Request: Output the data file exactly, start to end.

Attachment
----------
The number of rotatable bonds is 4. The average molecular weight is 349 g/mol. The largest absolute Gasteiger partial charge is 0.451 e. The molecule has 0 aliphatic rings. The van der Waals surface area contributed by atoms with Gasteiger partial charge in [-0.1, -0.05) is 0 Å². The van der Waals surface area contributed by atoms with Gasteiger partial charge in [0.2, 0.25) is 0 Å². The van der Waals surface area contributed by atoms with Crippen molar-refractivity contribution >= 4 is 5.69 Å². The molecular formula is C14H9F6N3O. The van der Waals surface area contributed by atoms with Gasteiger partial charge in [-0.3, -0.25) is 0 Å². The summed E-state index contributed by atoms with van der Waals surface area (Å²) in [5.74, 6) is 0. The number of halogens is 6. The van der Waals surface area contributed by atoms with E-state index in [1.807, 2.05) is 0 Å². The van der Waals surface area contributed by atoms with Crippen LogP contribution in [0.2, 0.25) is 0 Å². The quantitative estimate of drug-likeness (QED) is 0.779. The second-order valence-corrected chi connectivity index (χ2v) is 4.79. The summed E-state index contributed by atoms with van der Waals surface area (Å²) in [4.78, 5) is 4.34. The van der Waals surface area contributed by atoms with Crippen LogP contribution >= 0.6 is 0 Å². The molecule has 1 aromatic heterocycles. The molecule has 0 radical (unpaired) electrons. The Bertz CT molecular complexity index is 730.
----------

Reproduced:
The number of rotatable bonds is 4. The average molecular weight is 349 g/mol. The largest absolute Gasteiger partial charge is 0.451 e. The molecule has 0 aliphatic rings. The van der Waals surface area contributed by atoms with Gasteiger partial charge in [-0.1, -0.05) is 0 Å². The van der Waals surface area contributed by atoms with Gasteiger partial charge in [0.2, 0.25) is 0 Å². The van der Waals surface area contributed by atoms with Crippen molar-refractivity contribution >= 4 is 5.69 Å². The molecular formula is C14H9F6N3O. The van der Waals surface area contributed by atoms with Gasteiger partial charge in [-0.3, -0.25) is 0 Å². The summed E-state index contributed by atoms with van der Waals surface area (Å²) in [5.74, 6) is 0. The number of halogens is 6. The van der Waals surface area contributed by atoms with E-state index in [1.807, 2.05) is 0 Å². The van der Waals surface area contributed by atoms with Crippen LogP contribution in [0.2, 0.25) is 0 Å². The quantitative estimate of drug-likeness (QED) is 0.779. The second-order valence-corrected chi connectivity index (χ2v) is 4.79. The summed E-state index contributed by atoms with van der Waals surface area (Å²) in [4.78, 5) is 4.34. The van der Waals surface area contributed by atoms with Crippen LogP contribution >= 0.6 is 0 Å². The molecule has 1 aromatic heterocycles. The molecule has 0 radical (unpaired) electrons. The Bertz CT molecular complexity index is 730.